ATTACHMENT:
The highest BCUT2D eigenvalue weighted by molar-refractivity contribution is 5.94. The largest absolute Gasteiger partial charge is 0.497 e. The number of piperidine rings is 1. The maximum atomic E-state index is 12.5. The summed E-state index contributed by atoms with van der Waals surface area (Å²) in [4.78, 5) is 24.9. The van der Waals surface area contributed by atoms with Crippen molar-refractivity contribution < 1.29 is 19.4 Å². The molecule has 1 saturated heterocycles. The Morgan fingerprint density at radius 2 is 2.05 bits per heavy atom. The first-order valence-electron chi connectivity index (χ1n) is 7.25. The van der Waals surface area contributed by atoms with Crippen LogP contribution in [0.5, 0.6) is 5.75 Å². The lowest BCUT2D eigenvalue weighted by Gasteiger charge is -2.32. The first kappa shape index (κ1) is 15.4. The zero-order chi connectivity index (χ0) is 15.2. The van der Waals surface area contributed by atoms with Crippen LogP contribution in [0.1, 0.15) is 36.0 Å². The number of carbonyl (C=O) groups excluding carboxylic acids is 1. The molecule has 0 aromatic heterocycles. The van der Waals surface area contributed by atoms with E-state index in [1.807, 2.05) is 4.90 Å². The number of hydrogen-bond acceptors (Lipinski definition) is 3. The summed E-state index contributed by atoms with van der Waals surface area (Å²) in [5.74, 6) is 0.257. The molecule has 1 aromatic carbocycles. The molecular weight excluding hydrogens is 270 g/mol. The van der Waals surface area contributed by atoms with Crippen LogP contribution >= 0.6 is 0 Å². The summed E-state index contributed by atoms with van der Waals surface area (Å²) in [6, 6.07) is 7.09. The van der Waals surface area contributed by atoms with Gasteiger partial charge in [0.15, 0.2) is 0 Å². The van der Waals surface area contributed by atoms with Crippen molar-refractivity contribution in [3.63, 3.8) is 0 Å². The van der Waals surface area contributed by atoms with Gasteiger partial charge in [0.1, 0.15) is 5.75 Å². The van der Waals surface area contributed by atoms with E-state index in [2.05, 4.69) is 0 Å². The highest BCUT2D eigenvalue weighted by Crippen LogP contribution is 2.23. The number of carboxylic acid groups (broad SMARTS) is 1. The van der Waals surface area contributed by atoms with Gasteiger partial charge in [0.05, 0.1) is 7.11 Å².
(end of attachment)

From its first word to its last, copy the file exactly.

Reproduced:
The highest BCUT2D eigenvalue weighted by molar-refractivity contribution is 5.94. The largest absolute Gasteiger partial charge is 0.497 e. The number of piperidine rings is 1. The maximum atomic E-state index is 12.5. The summed E-state index contributed by atoms with van der Waals surface area (Å²) in [4.78, 5) is 24.9. The van der Waals surface area contributed by atoms with Crippen molar-refractivity contribution < 1.29 is 19.4 Å². The molecule has 1 saturated heterocycles. The Morgan fingerprint density at radius 2 is 2.05 bits per heavy atom. The first-order valence-electron chi connectivity index (χ1n) is 7.25. The van der Waals surface area contributed by atoms with Crippen LogP contribution in [0.5, 0.6) is 5.75 Å². The lowest BCUT2D eigenvalue weighted by Gasteiger charge is -2.32. The first kappa shape index (κ1) is 15.4. The zero-order chi connectivity index (χ0) is 15.2. The van der Waals surface area contributed by atoms with Crippen LogP contribution in [0.1, 0.15) is 36.0 Å². The number of carbonyl (C=O) groups excluding carboxylic acids is 1. The molecule has 0 aromatic heterocycles. The van der Waals surface area contributed by atoms with E-state index in [1.807, 2.05) is 4.90 Å². The number of hydrogen-bond acceptors (Lipinski definition) is 3. The summed E-state index contributed by atoms with van der Waals surface area (Å²) in [5.74, 6) is 0.257. The molecule has 1 aromatic carbocycles. The molecular weight excluding hydrogens is 270 g/mol. The van der Waals surface area contributed by atoms with Crippen LogP contribution >= 0.6 is 0 Å². The summed E-state index contributed by atoms with van der Waals surface area (Å²) in [6, 6.07) is 7.09. The van der Waals surface area contributed by atoms with Gasteiger partial charge in [0.15, 0.2) is 0 Å². The van der Waals surface area contributed by atoms with Crippen molar-refractivity contribution in [3.63, 3.8) is 0 Å². The van der Waals surface area contributed by atoms with Gasteiger partial charge in [0.1, 0.15) is 5.75 Å². The van der Waals surface area contributed by atoms with E-state index in [2.05, 4.69) is 0 Å². The highest BCUT2D eigenvalue weighted by Crippen LogP contribution is 2.23. The number of carboxylic acid groups (broad SMARTS) is 1. The van der Waals surface area contributed by atoms with Gasteiger partial charge in [0.05, 0.1) is 7.11 Å².